A cultural news roundup.
- Bad sex.
- Bad numbers.
- Good books.
- Children’s books.
- A visit to St. Mark’s.
- “Confessions of a Plagiarist.”
- Unrest at the Eliot Prizes.
- Upheaval at the NYPL.
- Tensions over Civilization.
- The case for porn.
- The case for gossip.
- “Gossip Girl has always had an especially soft spot for scribblers—and not just for fleeting appearances.”
- Jane Austen?
- It’s not TV, it’s … Faulkner?
- “The very nicest thing Hollywood can possibly think of to say to a writer is that he is too good to be only a writer.” —Raymond Chandler
I turned to a former history professor of mine, Niall Ferguson, for some interesting thoughts on Wall Street: “The American Dream is about social mobility, not enforced equality.” —Natalie Jacoby
Michael Pollan’s wildly informative Food Rules: An Eater’s Manual gets an update, with new rules as well as illustrations by Maira Kalman. —Jessica Calderon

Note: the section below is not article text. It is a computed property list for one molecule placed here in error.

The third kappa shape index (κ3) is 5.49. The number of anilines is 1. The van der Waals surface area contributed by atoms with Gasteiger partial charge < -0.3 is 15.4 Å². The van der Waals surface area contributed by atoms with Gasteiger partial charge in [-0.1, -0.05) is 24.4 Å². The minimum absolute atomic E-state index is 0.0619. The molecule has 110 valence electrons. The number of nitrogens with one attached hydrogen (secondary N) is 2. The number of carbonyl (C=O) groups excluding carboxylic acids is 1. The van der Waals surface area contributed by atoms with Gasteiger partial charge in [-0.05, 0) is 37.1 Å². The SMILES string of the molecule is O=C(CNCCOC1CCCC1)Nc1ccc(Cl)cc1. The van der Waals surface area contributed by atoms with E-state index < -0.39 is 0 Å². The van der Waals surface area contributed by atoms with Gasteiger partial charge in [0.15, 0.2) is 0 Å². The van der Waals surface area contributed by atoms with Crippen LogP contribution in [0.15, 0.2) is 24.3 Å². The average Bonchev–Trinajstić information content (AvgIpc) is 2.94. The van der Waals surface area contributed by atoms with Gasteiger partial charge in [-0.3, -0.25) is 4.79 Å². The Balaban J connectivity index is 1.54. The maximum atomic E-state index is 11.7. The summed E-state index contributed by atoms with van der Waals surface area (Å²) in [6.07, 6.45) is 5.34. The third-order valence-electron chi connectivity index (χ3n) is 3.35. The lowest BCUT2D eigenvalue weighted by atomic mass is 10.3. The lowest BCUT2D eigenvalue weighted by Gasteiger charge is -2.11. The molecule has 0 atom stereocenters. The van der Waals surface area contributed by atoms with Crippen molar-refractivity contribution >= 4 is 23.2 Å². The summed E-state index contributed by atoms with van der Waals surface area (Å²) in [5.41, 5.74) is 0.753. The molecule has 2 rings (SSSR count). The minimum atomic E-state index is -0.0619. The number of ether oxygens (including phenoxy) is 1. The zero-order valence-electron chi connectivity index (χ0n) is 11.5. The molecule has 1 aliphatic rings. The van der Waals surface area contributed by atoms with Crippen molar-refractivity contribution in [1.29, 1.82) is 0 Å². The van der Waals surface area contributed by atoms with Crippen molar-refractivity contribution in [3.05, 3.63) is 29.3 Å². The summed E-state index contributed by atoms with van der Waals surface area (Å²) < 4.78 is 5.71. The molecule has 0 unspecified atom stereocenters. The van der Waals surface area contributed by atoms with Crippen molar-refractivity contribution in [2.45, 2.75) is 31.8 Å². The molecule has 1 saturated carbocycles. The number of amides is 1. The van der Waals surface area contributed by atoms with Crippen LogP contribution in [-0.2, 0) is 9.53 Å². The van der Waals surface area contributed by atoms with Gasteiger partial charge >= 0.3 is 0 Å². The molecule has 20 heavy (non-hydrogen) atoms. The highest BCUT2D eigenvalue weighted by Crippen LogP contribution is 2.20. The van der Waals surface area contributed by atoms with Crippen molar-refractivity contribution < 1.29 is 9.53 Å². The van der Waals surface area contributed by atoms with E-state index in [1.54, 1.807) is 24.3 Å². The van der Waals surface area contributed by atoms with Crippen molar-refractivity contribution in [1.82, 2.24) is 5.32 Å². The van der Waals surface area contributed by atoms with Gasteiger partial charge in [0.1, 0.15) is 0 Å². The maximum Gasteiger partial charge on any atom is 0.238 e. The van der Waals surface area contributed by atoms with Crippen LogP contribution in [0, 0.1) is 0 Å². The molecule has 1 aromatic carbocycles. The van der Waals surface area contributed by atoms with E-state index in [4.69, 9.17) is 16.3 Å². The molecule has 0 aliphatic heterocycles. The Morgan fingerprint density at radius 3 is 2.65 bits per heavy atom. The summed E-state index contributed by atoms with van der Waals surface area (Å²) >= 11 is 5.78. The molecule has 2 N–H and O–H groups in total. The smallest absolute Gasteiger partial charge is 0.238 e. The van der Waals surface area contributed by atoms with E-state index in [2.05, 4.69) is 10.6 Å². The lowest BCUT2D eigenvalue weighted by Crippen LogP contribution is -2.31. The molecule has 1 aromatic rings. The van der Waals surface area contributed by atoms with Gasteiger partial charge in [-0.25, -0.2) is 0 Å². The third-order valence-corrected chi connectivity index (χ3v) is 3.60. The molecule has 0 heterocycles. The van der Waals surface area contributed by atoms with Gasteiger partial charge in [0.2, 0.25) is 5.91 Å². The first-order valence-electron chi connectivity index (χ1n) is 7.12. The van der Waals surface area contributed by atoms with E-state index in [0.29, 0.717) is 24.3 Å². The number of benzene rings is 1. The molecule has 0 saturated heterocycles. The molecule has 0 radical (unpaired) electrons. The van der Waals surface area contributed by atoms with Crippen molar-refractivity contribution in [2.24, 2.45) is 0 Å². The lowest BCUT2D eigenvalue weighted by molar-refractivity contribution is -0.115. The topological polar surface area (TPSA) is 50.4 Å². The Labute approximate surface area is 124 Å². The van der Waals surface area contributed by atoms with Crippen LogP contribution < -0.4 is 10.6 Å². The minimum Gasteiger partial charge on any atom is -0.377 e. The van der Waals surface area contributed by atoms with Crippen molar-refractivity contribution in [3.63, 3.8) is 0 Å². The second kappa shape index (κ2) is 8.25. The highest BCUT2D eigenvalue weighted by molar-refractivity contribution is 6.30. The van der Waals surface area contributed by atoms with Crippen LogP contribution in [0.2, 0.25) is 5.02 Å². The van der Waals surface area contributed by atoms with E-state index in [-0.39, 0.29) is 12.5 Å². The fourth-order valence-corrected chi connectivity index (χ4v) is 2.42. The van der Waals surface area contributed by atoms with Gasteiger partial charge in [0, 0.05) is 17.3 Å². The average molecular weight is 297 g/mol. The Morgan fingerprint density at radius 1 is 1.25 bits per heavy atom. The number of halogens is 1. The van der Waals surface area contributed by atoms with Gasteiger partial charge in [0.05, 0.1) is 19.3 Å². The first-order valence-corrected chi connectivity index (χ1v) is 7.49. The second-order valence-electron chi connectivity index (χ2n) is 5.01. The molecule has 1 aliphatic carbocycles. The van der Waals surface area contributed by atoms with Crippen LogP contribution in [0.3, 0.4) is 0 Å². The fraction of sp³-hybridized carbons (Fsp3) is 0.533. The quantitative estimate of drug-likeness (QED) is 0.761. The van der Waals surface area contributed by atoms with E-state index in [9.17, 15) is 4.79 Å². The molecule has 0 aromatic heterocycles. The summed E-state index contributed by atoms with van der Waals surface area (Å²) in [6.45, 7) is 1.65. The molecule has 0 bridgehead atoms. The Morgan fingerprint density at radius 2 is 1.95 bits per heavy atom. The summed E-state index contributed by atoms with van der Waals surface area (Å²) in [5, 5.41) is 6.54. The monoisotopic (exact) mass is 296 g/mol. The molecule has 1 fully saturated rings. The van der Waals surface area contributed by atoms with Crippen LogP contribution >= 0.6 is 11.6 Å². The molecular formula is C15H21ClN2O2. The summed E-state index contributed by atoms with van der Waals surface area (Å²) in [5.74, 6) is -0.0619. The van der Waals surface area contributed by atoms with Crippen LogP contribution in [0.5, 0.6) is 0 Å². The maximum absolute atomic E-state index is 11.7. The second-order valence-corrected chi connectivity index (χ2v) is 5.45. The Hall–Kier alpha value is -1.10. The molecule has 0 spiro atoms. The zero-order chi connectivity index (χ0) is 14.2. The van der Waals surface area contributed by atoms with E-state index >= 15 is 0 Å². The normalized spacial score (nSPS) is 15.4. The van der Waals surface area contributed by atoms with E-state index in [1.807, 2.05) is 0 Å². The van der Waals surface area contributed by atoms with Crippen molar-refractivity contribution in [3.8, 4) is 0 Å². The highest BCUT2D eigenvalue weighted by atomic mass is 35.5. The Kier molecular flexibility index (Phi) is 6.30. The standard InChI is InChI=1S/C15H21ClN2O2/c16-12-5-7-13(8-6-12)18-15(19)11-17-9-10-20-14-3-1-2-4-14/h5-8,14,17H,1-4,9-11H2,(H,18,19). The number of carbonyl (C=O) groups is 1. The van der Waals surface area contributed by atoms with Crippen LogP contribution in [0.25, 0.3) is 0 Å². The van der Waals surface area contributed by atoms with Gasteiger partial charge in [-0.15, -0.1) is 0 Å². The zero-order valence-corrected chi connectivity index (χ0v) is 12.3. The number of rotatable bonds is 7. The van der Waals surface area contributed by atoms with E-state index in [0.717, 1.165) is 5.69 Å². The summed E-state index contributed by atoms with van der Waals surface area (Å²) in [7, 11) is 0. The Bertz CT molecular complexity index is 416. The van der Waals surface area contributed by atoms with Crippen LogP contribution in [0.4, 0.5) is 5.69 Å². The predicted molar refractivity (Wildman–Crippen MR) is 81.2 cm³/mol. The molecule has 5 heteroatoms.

What better way to get your Halloween thrills this weekend than with the Bernard Herrmann double features at Film Forum? His marvelously affecting scores were instrumental in making movies like Psycho, The Birds, and Vertigo so atmospheric and disturbing. —Deirdre Foley-Mendelssohn
I’ve been thinking about Galicia lately, what with Andrzej Stasiuk’s Dukla having just been released by Dalkey Archive, so it was a nice surprise to come across Timothy Snyder’s fascinating history of the region in the latest New York Review of Books. —Nicole Rudick
Ever since I began patronizing NYC’s Treats Truck, I have been curious about the secret of their scrumptious Butterscotch Pecan Bar. Imagine my delight, then, when I learned they are releasing a cookbook! I’ve preordered my copy, and the office will doubtless reap the rewards. —Sadie Stein
This week I reread Allen Ginsberg’s 1966 interview in The Paris Review and found myself wandering back to the excellent recording of his poem “America” at the Poetry Archive. —Emma Gallwey